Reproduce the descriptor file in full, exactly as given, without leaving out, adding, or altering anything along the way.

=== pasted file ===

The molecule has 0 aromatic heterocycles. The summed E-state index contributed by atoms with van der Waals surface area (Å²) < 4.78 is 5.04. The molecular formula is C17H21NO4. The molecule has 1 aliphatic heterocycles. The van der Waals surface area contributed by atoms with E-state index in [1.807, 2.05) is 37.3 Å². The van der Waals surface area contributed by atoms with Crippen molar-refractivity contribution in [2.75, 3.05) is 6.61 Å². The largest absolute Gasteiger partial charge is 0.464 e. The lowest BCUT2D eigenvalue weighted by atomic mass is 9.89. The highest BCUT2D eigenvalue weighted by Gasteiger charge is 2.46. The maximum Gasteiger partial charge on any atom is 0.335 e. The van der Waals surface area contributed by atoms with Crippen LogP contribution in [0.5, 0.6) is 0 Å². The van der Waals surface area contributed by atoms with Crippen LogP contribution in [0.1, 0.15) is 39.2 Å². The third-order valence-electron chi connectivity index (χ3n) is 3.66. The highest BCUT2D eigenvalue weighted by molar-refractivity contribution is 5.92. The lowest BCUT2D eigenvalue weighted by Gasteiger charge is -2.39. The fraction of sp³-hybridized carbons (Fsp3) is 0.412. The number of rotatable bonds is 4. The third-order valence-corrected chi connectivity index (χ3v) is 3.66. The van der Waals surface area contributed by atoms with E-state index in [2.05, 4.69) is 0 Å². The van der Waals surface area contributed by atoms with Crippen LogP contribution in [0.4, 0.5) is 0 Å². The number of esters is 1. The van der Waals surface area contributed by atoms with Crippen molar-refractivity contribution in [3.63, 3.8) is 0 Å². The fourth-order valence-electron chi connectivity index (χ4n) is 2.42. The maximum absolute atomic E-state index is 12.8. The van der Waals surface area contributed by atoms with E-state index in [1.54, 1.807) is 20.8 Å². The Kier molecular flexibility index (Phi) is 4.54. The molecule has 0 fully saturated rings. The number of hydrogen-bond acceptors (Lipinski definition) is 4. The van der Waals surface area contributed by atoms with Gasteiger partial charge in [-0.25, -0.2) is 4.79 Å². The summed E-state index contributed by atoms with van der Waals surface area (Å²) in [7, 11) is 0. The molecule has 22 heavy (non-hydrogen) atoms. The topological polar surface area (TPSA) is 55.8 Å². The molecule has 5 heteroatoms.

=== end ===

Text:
The molecule has 0 aromatic heterocycles. The summed E-state index contributed by atoms with van der Waals surface area (Å²) < 4.78 is 5.04. The molecular formula is C17H21NO4. The molecule has 1 aliphatic heterocycles. The van der Waals surface area contributed by atoms with E-state index in [1.807, 2.05) is 37.3 Å². The van der Waals surface area contributed by atoms with Crippen molar-refractivity contribution in [2.75, 3.05) is 6.61 Å². The largest absolute Gasteiger partial charge is 0.464 e. The lowest BCUT2D eigenvalue weighted by atomic mass is 9.89. The highest BCUT2D eigenvalue weighted by Gasteiger charge is 2.46. The maximum Gasteiger partial charge on any atom is 0.335 e. The van der Waals surface area contributed by atoms with Crippen LogP contribution in [0.5, 0.6) is 0 Å². The van der Waals surface area contributed by atoms with Crippen LogP contribution in [0.1, 0.15) is 39.2 Å². The third-order valence-electron chi connectivity index (χ3n) is 3.66. The highest BCUT2D eigenvalue weighted by molar-refractivity contribution is 5.92. The lowest BCUT2D eigenvalue weighted by Gasteiger charge is -2.39. The fraction of sp³-hybridized carbons (Fsp3) is 0.412. The number of rotatable bonds is 4. The third-order valence-corrected chi connectivity index (χ3v) is 3.66. The van der Waals surface area contributed by atoms with E-state index in [2.05, 4.69) is 0 Å². The van der Waals surface area contributed by atoms with Crippen LogP contribution in [0.4, 0.5) is 0 Å². The number of esters is 1. The van der Waals surface area contributed by atoms with Crippen molar-refractivity contribution in [3.63, 3.8) is 0 Å². The fourth-order valence-electron chi connectivity index (χ4n) is 2.42. The maximum absolute atomic E-state index is 12.8. The van der Waals surface area contributed by atoms with E-state index in [1.54, 1.807) is 20.8 Å². The Kier molecular flexibility index (Phi) is 4.54. The molecule has 0 fully saturated rings. The number of hydrogen-bond acceptors (Lipinski definition) is 4. The van der Waals surface area contributed by atoms with Gasteiger partial charge in [-0.25, -0.2) is 4.79 Å². The summed E-state index contributed by atoms with van der Waals surface area (Å²) in [7, 11) is 0. The molecule has 22 heavy (non-hydrogen) atoms. The topological polar surface area (TPSA) is 55.8 Å². The molecule has 5 heteroatoms.